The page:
A 'smart ring' to control gadgets
A Kerala-based young IT company has developed a 'smart ring' to control electronic gadgets such as mobile phones, car's music systems, home appliances, etc.
Officials from the RHL Vision, a Kochi-based company promoted by fresh engineering graduates, gave a video presentation of their new product to the cabinet here Wednesday in the presence of Chief Minister Oommen Chandy.
Appreciating the young minds, Chandy said the company made all of them proud of the young people from the IT sector.
"The presentation on 'Fin' - the smart ring has really excited all of us and it's all about a ring which is worn on one's finger and you can switch on and off electronic gadgets at home and even use a mobile phone without picking up the instrument," Chandy told reporters after the weekly cabinet meeting.
"In its attempt to seek crowd funding for a period of 45 days, the company has collected $100,000 in 40 days," Chandy added.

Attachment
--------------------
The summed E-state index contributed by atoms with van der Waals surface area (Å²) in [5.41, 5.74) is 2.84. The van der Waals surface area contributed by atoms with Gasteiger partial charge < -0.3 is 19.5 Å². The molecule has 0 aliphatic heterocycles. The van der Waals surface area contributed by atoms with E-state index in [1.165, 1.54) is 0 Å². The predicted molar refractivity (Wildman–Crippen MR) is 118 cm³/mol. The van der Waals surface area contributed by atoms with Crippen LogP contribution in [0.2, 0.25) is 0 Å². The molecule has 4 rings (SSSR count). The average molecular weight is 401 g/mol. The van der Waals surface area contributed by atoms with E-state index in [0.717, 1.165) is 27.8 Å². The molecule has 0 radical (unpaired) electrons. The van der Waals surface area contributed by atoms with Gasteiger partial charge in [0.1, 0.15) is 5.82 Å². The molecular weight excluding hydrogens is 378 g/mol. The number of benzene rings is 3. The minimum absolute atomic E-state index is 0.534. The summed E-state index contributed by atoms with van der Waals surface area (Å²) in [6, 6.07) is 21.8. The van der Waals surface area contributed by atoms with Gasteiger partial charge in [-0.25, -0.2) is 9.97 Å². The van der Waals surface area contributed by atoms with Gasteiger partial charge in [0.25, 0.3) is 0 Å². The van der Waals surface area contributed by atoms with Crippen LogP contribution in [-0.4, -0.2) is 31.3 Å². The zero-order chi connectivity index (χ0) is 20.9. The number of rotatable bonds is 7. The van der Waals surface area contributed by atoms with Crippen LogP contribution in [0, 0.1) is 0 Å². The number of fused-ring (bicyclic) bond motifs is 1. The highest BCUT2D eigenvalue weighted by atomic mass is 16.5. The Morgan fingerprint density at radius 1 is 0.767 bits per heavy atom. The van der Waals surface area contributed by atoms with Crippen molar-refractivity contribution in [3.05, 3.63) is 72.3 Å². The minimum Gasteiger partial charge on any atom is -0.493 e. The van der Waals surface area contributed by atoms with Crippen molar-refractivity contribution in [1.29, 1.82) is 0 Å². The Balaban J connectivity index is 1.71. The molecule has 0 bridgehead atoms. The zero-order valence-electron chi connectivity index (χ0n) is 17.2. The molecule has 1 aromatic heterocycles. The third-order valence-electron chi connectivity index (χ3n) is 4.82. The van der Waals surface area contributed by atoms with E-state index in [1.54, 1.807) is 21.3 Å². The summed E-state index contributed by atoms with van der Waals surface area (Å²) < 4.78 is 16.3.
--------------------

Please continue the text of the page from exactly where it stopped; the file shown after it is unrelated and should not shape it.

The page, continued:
The company was founded by 23-year-old Rohil Dev last month at the TechCrunch CES Hardware Battlefield held in Las Vegas.
RHL Vision was selected among the top 15 companies and their product was the only one selected from India for the prestigious event.
The company's product development officer Charles S. Vincent told IANS that he was excited to present a demonstration before the cabinet Wednesday morning.
"We got 15 minutes time and the opportunity given to us has really made us feel proud of what we have done. The chief minister was also really encouraging us. Some of the ministers asked us numerous questions and wanted to know if it would be useful to the common man," Vincent said.
Company founder Rohil Dev, who could not attend the presentation as he was on his way to Spain, told IANS: "We will source the materials for this 'ring' from Taiwan and China and at the moment we plan to do the assembling in Switzerland. We are planning to sell the product at $120."
The product would hit the markets in July.
The ring can be used a car's key and enables its users to attend to phone calls or control the music system without taking one's hands off the steering wheel.
It uses smart, low energy technology such as bluetooth for communication with the connected devices.
It can transmit natural gestures as commands to any bluetooth-connected device such as a smart phone, a music player, a gaming console, a digital interface inside a car or a television set.
(Posted on 19-02-2014)